Addendum: It is a scandal that so few of Hayek’s works are available online. I believe this is a serious detriment to Hayek research.

In 2005, I thought housing prices were rising above the fundamentals and I said so. In 2008, as the fall in housing prices was well under way, I wrote a blog post and later a NYTimes op-ed saying that the housing price bubble was not nearly as big as people thought. I wrote:

I think that housing prices went beyond the fundamentals sometime around 2004…but 2004 levels are still well above long run trend.

…Prices will probably drop some more but personally I don’t expect to ever again see index values around 110.  Do you?  If we don’t see the massive drop back to “normal” levels then the run up in prices should be described as a shift to a new equilibrium…[with some overshooting, rather than as a bubble.]

To put it mildly, not everyone agreed with my argument. I certainly got the timing wrong–I didn’t think the recession would be as long or as deep as it was. Nevertheless, some people are coming round to my point of view. Karl Smith, for example, has a new post Was There Ever a Bubble in Housing Prices? which concludes more or less, as I did nearly ten years earlier, that the answer is no. What happened was greater liquidity which made housing prices gyrate more like stock prices but “the fundamental driver isn’t irrational bubble behavior. It is competition over a scarce resource.”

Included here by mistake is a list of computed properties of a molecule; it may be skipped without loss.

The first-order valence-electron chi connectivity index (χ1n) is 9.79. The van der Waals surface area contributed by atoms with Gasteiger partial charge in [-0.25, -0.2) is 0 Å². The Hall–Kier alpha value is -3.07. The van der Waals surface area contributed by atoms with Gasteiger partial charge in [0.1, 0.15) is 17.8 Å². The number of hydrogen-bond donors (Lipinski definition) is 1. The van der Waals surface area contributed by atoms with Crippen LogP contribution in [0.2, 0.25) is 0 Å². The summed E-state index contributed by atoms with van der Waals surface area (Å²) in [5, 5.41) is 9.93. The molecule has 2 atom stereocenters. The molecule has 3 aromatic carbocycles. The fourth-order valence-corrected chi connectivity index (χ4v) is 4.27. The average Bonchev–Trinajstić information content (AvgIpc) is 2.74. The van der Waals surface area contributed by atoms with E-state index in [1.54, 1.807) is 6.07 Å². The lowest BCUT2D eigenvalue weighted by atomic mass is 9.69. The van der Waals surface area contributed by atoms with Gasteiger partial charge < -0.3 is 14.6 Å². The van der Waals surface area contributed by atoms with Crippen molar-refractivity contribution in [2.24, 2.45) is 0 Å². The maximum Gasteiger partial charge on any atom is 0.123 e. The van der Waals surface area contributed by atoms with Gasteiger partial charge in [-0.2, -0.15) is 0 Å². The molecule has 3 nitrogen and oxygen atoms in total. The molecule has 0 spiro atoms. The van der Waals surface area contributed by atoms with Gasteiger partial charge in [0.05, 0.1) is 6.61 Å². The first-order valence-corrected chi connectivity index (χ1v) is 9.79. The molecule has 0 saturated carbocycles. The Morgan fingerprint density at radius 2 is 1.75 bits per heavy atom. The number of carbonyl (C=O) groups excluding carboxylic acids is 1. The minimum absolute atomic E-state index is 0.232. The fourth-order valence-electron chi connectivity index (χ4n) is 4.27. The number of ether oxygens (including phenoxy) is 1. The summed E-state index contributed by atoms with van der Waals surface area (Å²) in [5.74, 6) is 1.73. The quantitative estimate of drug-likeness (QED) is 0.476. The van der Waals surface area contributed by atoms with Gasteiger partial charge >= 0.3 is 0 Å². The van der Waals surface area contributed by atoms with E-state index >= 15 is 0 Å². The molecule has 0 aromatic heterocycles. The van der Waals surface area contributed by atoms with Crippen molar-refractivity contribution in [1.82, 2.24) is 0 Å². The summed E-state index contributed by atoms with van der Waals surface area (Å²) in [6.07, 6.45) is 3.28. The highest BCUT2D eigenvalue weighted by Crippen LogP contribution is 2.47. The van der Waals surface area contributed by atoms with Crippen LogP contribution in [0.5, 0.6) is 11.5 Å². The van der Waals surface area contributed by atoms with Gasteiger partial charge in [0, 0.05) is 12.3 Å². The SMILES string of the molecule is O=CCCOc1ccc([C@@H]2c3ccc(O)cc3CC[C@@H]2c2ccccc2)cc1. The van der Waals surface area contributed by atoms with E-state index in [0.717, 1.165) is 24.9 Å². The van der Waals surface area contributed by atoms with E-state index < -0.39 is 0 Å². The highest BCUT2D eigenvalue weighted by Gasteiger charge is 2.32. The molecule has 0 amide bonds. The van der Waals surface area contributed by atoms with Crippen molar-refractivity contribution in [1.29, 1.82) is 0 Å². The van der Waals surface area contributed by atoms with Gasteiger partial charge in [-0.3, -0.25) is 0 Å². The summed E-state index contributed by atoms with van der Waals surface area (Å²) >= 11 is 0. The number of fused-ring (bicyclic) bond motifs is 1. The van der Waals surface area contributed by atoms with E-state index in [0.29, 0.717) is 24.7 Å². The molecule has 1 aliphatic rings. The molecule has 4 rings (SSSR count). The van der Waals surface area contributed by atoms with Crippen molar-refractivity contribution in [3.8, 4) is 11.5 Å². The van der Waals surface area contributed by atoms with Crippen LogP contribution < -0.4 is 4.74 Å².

Let’s go back to the Shiller graph, now updated to 2017. Over the entire 20th century real home prices averaged an index value of about 110 (and were quite close to this value over the the entire 1950-1997 period). Over the entire 20th century, housing prices never once roce above 131, the 1989 peak. But beginning around 2000 house prices seemed to reach for an entirely new equilibrium. In fact, even given the financial crisis, prices since 2000 fell below the 20th century peak for only a few months in late 2011. Real prices today are now back to 2004 levels and rising. As I predicted in 2008, prices never returned to their long-run 20th century levels.

Now one might argue that there is still a bubble or perhaps another bubble in housing prices. But the United States does not look anomalous compared to other countries. In fact, in many other countries prices have risen more than in the United States. Here is the Economist’s Global Price Index of real house prices for a variety of countries. (Do note that some countries not shown, such as Germany, haven’t seen big increases in prices.) Are all these countries experiencing bubbles? Or has the equilibrium changed?